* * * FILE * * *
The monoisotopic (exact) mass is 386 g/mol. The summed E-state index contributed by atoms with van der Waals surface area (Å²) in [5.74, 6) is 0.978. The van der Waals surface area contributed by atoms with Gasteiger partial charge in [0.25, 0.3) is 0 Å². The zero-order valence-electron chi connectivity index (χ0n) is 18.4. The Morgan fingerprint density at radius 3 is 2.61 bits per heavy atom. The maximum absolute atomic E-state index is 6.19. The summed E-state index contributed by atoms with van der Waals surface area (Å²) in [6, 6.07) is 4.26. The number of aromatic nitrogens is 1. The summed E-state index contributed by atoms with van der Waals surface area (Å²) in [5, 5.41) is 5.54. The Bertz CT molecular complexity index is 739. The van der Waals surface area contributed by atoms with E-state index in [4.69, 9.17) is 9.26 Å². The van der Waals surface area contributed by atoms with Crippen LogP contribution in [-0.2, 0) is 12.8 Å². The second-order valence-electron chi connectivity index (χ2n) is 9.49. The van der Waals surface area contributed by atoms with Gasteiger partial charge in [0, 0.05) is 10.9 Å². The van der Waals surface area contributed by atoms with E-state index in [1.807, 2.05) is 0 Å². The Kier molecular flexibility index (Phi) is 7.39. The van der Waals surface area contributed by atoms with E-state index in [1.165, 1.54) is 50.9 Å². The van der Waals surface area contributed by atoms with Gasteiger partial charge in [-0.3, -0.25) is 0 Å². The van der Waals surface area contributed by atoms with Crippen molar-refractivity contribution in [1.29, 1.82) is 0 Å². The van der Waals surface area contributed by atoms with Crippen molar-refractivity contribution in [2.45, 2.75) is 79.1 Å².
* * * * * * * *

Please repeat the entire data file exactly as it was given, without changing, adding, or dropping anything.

The monoisotopic (exact) mass is 386 g/mol. The summed E-state index contributed by atoms with van der Waals surface area (Å²) in [5.74, 6) is 0.978. The van der Waals surface area contributed by atoms with Gasteiger partial charge in [0.25, 0.3) is 0 Å². The zero-order valence-electron chi connectivity index (χ0n) is 18.4. The Morgan fingerprint density at radius 3 is 2.61 bits per heavy atom. The maximum absolute atomic E-state index is 6.19. The summed E-state index contributed by atoms with van der Waals surface area (Å²) in [6, 6.07) is 4.26. The number of aromatic nitrogens is 1. The summed E-state index contributed by atoms with van der Waals surface area (Å²) in [5, 5.41) is 5.54. The Bertz CT molecular complexity index is 739. The van der Waals surface area contributed by atoms with E-state index in [4.69, 9.17) is 9.26 Å². The van der Waals surface area contributed by atoms with Crippen LogP contribution in [-0.2, 0) is 12.8 Å². The second-order valence-electron chi connectivity index (χ2n) is 9.49. The van der Waals surface area contributed by atoms with Gasteiger partial charge in [0, 0.05) is 10.9 Å². The van der Waals surface area contributed by atoms with E-state index in [1.807, 2.05) is 0 Å². The Kier molecular flexibility index (Phi) is 7.39. The van der Waals surface area contributed by atoms with E-state index in [1.165, 1.54) is 50.9 Å². The van der Waals surface area contributed by atoms with Gasteiger partial charge in [-0.3, -0.25) is 0 Å². The van der Waals surface area contributed by atoms with Crippen molar-refractivity contribution in [1.29, 1.82) is 0 Å². The van der Waals surface area contributed by atoms with Crippen molar-refractivity contribution in [2.45, 2.75) is 79.1 Å².